Pioneers of Architecture Criticism: 5 Women Who Are Shaping the Built Environment Through Words

Playtime movie (Jaques Tati 1967) . Image via screenshot

Architecture criticism and journalism are often expected to announce “the good, the bad, and the ugly” in architecture and the built environment. Its purposes go however further than that. As Michael Sorkin put it, “seeing beyond the glittering novelty of form, it is criticism’s role to assess and promote the positive effects architecture can bring to society and the wider world”. In other words, by telling us what they are seeing, critics are also showing us where to look in order to identify and address the issues plaguing our built environment.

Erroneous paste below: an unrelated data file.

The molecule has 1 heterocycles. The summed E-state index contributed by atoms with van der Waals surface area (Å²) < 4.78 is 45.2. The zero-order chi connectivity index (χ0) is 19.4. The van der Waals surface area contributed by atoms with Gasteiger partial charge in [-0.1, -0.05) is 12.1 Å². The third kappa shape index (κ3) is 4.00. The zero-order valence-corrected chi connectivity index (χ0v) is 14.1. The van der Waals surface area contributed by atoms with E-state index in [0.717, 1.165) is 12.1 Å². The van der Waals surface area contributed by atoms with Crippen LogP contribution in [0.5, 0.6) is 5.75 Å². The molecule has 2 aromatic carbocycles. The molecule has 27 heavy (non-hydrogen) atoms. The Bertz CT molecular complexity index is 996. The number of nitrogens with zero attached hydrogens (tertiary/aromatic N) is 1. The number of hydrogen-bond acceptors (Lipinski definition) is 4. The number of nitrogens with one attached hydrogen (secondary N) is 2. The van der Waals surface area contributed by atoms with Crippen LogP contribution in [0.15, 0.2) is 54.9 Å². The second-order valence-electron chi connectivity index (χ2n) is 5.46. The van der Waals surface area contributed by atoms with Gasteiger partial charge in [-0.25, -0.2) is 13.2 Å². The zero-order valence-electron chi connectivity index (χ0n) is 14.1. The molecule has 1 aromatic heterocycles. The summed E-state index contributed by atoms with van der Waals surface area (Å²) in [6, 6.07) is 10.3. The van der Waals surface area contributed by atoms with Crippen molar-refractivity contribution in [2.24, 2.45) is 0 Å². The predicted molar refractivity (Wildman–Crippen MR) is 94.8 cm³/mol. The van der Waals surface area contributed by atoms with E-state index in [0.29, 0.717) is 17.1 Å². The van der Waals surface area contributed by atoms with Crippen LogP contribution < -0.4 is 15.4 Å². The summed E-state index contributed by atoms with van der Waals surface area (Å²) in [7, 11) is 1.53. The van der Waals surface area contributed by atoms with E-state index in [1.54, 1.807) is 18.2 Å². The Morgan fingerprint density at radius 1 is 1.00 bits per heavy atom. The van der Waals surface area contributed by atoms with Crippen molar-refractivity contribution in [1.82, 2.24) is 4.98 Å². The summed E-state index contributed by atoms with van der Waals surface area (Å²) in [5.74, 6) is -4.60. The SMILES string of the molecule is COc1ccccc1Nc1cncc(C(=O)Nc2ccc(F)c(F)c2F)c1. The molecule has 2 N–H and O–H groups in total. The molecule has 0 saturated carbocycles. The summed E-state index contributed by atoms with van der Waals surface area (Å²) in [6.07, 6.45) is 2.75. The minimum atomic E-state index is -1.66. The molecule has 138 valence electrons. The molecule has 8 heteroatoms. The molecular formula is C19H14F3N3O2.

The field of architecture journalism has been led by female writers even in times when the pursuit of a career in architecture was discouraged and inaccessible for women. Ada Louise Huxtable established the profession of architecture journalism by holding the first full-time position of architecture critic at a general-interest American newspaper. In 1970, she also received the first-ever Pulitzer Prize for criticism. Esther McCoy started her career as a draughtswoman at an architecture office, yet, because of her gender, she was discouraged from training as a professional architect despite her ambitions to study the field. Through her writings, she managed to bring attention to the overlooked architectural scene of the American West Coast and advocate for the values of regional Modernism.

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